Much of the time spent by your Executor will be in determining who your contacts are and searching for them. You can help your Executor by introducing them to your contacts or providing them with the names and contact details of your contacts at the very least. Your contacts can help your Executor perform their responsibilities. For example, the solicitor whom you entrusted with the safekeeping of your originally executed Last Will & Testament can give it to your Executor and can possibly assist in applying for probate and administering your estate. Then there’s your accountant, financial planner and life insurance agent.
4. Do you have all your title documents?
If any documents you are required to have are lost or missing it would be better if you arrange for their replacement now rather than requiring your Executor to do so after you’re gone.
This is especially true when it comes to title documents for real estate which are the most important documents your Executor must have. Without those documents they will not be able to transmit the property to the beneficiaries (including, if appropriate, to themselves). Instances when you may not have custody of the physical title documents include where they’re held by your mortgagee (even after the loan has been fully repaid) or simply lost over time and several house moves.
If the property is mortgaged but fully repaid, you must arrange for the formal discharge of the mortgage and obtain the physical copy of the title document which should be issued in your name.
If the physical copy of the certificate of title is lost, prepare and lodge an application for replacement together with supporting documents with the land registry services.
Some Australian states do not issue paper documents of title eg. Queensland. If the property is located in Queensland, make sure you have a printout of the Registration Confirmation Statement of the property which has the name of the registered proprietor from the Queensland Land Titles Office.
Victoria gives the registered proprietor an option to have the certificate of title issued either in paper or electronic form. If the property is located in Victoria and an electronic certificate of title is issued, make sure you have a printout of the electronic certificate of title and contact details of the person or entity who has control of it.
5. List down your online accounts
You may want to provide a list of all online accounts together with the login details (e.g. usernames, passwords, answers to secret questions) to your Executor so that they can close or continue using some online accounts. Online accounts you might have include bank accounts, share registry accounts, utilities accounts, social media accounts, email accounts … virtually anything provided online.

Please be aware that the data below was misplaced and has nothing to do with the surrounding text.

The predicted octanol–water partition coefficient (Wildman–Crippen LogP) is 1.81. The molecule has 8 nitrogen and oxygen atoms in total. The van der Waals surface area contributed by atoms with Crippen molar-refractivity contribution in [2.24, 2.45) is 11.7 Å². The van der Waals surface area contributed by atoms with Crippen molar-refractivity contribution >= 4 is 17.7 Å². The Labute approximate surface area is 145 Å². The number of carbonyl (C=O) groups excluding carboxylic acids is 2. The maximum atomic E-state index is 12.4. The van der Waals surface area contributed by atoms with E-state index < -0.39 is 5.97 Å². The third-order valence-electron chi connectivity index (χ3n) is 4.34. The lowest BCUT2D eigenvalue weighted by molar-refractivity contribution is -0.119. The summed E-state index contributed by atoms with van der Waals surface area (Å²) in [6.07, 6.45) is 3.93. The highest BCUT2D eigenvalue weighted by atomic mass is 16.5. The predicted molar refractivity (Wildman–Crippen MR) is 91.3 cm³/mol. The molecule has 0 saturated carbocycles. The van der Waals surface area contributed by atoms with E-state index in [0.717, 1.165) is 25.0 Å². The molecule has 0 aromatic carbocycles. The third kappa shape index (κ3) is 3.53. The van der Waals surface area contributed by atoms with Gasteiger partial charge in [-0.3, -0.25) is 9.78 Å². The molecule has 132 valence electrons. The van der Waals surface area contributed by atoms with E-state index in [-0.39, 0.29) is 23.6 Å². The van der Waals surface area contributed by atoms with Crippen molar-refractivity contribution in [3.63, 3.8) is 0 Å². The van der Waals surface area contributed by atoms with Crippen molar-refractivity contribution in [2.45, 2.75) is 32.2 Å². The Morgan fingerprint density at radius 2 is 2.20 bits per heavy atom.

6. Make sure your Executor has access to some cash.
Your estate will incur bills such as medical expenses, funeral expenses and legal fees after you pass away. It is best to make sure your estate contains a cash account and give your Executor access to it so that they can pay these bills and other expenses of the estate.
7. Put the documents in a place where your Executor can find them.
Another time-consuming task undertaken by your Executor is locating your documents. You can save time their time by gathering all your important documents together and store them in a safe place for easy access to your Executor. It is advisable to prepare the following documents:
a) Last Will and Testament which is up to date
b) Codicil (if any)
c) Powers of Attorney, general or enduring
d) Appointment of Enduring Guardian
e) Living Will
f) Birth Certificate
g) Marriage Certificate
h) Citizenship Certificate, if naturalised
i) Certificates of Titles
j) Life insurance policies
k) Share certificates, brokerage statements and other documents of title of your investments
l) Binding death benefit nominations which is up to date
m) List of assets and liabilities
n) List of contacts of professionals and advisers
o) Details of any safe or safe deposit box you use
p) Automobile registrations
q) List of online accounts which need to be operated or closed with details of your user names and passwords
The location of the documents should be secure and if possible protected from fire, storm and flood. Ideally you would scan all the documents and create a parallel electronic safe so that if the physical documents are lost or destroyed your electronic copies will be sufficient for your Executor to administer your estate.
By doing these things, you will make life easier for your Executor in performing their duties. Planning ensures that your estate can be implemented with as little fuss and problem as possible and will avoid unnecessary delays and, importantly, fees, costs and charges.
Townsends Business & Corporate Lawyers provide advice on a wide range of probate matters. If you need professional assistance, we can be reached by phone on (02) 8296 6222 or email at firstname.lastname@example.org.